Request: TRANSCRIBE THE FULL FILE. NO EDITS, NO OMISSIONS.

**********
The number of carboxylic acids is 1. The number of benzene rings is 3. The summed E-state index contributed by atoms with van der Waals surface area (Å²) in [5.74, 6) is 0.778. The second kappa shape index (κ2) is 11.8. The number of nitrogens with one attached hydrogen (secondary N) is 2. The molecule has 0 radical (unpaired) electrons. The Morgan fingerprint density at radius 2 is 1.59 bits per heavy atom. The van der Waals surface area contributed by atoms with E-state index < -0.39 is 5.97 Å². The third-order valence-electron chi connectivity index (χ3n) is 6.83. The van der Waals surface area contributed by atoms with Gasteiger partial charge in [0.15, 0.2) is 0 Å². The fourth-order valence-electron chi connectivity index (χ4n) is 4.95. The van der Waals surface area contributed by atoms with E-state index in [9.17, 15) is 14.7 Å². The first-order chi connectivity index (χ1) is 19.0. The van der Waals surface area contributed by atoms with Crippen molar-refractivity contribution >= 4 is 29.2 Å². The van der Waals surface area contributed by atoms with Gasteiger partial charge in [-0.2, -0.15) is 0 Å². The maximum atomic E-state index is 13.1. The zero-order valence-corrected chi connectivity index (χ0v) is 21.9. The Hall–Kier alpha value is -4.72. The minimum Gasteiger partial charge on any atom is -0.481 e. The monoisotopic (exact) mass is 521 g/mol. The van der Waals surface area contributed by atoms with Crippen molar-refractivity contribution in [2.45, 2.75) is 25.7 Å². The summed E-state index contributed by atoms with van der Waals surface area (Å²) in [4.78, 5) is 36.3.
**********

The number of carboxylic acids is 1. The number of benzene rings is 3. The summed E-state index contributed by atoms with van der Waals surface area (Å²) in [5.74, 6) is 0.778. The second kappa shape index (κ2) is 11.8. The number of nitrogens with one attached hydrogen (secondary N) is 2. The molecule has 0 radical (unpaired) electrons. The Morgan fingerprint density at radius 2 is 1.59 bits per heavy atom. The van der Waals surface area contributed by atoms with E-state index < -0.39 is 5.97 Å². The third-order valence-electron chi connectivity index (χ3n) is 6.83. The van der Waals surface area contributed by atoms with Gasteiger partial charge in [0.15, 0.2) is 0 Å². The fourth-order valence-electron chi connectivity index (χ4n) is 4.95. The van der Waals surface area contributed by atoms with E-state index in [9.17, 15) is 14.7 Å². The first-order chi connectivity index (χ1) is 19.0. The van der Waals surface area contributed by atoms with Crippen molar-refractivity contribution >= 4 is 29.2 Å². The van der Waals surface area contributed by atoms with Gasteiger partial charge in [-0.2, -0.15) is 0 Å². The maximum atomic E-state index is 13.1. The zero-order valence-corrected chi connectivity index (χ0v) is 21.9. The Hall–Kier alpha value is -4.72. The minimum Gasteiger partial charge on any atom is -0.481 e. The monoisotopic (exact) mass is 521 g/mol. The van der Waals surface area contributed by atoms with Crippen molar-refractivity contribution in [2.45, 2.75) is 25.7 Å². The summed E-state index contributed by atoms with van der Waals surface area (Å²) in [4.78, 5) is 36.3.